Farming News - New high-tech app to streamline woodland surveys for landowners

New high-tech app to streamline woodland surveys for landowners

A newly launched high-tech online application is set to transform the way landowners, managers and ecologists across the UK carry out woodland surveys.

The new Woodland Condition Assessment (WCA) App has been developed jointly by the Field Studies Council, Forestry Commission and Sylva Foundation as part of a project aimed at reducing the complexity and workload for woodland owners and managers.

Resource guides and training to help people get to grips with the new technology and build on their biodiversity identification skills have also been developed.

The project has been funded by Defra's Nature for Climate Fund, which is transforming how trees and woodlands in England are grown and managed.

The easy-to-use WCA App improves the speed and accuracy of the existing WCA process which currently requires landowners and managers to fill out and submit complex and extensive survey forms and spreadsheets to obtain results on the ecological condition of a woodland area.

Neil Riddle of the Forestry Commission, which is leading the project, said the new app allowed reports on woodland condition to be easily generated while providing statistics for the Forestry Commission, and key data about how well woodlands are faring across the country.

He said: "A condition assessment is a key element to help us understand where woodland management can be altered to improve the condition, so it was important that we created a tool that is user-friendly and provides meaningful data to monitor the condition of our woodlands.

"Users will also be able to print evidence that they have completed an assessment, all without the spreadsheets used previously which were complex and required a high level of knowledge or experience.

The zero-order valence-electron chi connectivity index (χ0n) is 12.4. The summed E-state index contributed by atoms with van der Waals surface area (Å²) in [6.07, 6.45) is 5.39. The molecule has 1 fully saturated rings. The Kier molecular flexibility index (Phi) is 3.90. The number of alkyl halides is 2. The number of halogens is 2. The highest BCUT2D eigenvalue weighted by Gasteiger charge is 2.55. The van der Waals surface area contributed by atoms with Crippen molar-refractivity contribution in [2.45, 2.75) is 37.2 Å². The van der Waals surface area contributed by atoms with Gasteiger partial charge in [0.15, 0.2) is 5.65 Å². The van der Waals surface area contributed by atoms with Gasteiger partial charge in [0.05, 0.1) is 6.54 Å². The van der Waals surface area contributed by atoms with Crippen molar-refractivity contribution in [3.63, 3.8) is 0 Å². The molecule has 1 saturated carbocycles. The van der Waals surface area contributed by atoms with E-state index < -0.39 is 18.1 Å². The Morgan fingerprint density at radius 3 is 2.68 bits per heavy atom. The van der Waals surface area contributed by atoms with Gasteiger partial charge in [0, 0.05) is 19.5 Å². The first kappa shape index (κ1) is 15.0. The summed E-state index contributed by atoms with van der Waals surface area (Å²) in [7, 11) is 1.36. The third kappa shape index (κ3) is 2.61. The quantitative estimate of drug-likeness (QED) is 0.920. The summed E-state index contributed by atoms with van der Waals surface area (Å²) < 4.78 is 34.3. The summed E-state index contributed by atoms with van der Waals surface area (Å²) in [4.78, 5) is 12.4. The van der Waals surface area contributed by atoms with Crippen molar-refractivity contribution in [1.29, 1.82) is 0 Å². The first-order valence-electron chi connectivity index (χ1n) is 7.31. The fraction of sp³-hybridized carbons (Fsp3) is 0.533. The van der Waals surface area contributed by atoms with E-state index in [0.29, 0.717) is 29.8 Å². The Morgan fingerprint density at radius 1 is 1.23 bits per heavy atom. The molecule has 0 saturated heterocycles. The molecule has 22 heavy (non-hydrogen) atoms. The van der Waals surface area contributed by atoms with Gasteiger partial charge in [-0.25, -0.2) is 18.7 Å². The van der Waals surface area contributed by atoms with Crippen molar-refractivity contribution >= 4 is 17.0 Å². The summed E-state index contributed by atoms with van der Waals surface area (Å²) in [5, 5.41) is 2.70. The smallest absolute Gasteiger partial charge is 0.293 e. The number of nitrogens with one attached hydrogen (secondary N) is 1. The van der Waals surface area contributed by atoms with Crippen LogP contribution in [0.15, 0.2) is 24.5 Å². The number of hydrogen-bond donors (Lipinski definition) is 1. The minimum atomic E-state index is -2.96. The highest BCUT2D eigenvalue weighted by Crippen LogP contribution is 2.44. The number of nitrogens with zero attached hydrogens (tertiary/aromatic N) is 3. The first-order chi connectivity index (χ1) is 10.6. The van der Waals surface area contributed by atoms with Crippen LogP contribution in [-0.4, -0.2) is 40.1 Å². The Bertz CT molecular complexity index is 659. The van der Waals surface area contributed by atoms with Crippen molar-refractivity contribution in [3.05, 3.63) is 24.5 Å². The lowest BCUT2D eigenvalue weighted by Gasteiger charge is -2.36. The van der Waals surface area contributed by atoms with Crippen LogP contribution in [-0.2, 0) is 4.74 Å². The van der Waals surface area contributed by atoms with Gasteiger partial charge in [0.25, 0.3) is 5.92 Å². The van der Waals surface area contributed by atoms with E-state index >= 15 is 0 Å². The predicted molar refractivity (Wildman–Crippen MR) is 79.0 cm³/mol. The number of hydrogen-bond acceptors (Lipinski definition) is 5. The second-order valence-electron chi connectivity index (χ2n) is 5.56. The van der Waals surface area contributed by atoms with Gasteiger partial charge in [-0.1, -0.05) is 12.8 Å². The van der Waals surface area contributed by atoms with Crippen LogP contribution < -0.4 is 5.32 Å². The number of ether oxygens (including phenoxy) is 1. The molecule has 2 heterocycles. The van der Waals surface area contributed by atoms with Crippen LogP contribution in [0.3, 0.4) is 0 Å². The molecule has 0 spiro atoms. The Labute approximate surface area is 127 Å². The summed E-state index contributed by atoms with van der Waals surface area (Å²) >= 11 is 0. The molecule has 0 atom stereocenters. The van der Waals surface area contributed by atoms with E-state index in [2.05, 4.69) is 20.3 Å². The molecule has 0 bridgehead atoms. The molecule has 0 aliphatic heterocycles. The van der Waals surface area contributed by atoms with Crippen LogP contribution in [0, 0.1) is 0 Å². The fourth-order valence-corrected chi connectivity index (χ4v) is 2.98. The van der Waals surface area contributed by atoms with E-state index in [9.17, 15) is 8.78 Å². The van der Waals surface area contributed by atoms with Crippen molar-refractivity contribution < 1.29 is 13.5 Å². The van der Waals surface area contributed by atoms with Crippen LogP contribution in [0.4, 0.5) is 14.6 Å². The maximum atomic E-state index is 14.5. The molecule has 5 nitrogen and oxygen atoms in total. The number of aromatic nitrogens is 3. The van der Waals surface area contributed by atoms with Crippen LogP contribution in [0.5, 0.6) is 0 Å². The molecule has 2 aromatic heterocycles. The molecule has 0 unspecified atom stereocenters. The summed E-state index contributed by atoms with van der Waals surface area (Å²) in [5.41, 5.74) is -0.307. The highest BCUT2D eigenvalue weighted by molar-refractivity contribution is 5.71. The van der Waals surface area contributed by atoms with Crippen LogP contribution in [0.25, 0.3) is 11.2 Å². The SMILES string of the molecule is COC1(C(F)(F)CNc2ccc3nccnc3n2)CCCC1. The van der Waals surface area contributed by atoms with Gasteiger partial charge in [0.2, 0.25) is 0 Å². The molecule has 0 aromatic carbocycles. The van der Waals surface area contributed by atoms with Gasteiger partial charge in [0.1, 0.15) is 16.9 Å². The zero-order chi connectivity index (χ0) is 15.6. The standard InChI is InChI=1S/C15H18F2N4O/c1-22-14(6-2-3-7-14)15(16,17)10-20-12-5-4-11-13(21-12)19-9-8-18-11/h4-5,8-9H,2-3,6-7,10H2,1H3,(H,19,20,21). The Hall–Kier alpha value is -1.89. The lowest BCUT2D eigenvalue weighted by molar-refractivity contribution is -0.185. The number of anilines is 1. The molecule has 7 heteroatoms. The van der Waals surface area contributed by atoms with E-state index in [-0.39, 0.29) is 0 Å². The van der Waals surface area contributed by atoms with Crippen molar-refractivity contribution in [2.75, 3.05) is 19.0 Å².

"Our plan is that by developing accessible training and learning resources, more woodland owners and managers will be encouraged to complete assessments and alter their management practices to benefit biodiversity."

Clare Rooney, biodiversity programme manager at the Field Studies Council, which has developed the resource guides and training, said: "Feedback from existing WCA users (those working with the complex and lengthy spreadsheets) showed us that there was a real demand for an improved and more accessible version, alongside the need for additional guidance and resources.

"Effective woodland condition assessments rely on those implementing them having the requisite species and habitat knowledge for the most accurate results. The guides and training from the Field Studies Council heavily improve identification skills, which are essential for completing a WCA and will help produce the most accurate results.

"Working with our partners we have been able to share our expertise to create a tool and resources that will make such a difference to new and existing users and, ultimately, to the health of our woodlands."

The Sylva Foundation, a charity dedicated to reviving Britain's woodland culture, provided the design and development expertise for the new app.

Dr Gabriel Hemery, charity chief executive, said: "The new app brings assessing a woodland's condition into the 21st century, providing a more straightforward and user-friendly approach.

"The WCA App, together with the training and guides, will support improved woodland management. The new app will simplify the process for all users, particularly with the introduction of new rules around biodiversity net gain and other legislation for developers and landowners to consider.

"This project has been an excellent example of what can be achieved when like-minded partners work together, and I am very pleased that Sylva Foundation has been an important part of it."

Users of the WCA App complete a survey while walking through a woodland. This produces scores for a range of features according to their condition. Depending on the cumulative scores across all features, a woodland's condition will be rated as either good, moderate or poor.

A woodland condition assessment highlights which woodland features: 

  • have an important influence on wildlife.
  • are in good ecological condition.
  • will benefit most from improvement.
  • are non-native – some of which can be negative for native wildlife.

The app, guides and training are aimed at everyone from professionals wanting to know more about the condition of a woodland to interested amateurs.

For more information about the training courses and to download the WCA App for free, visit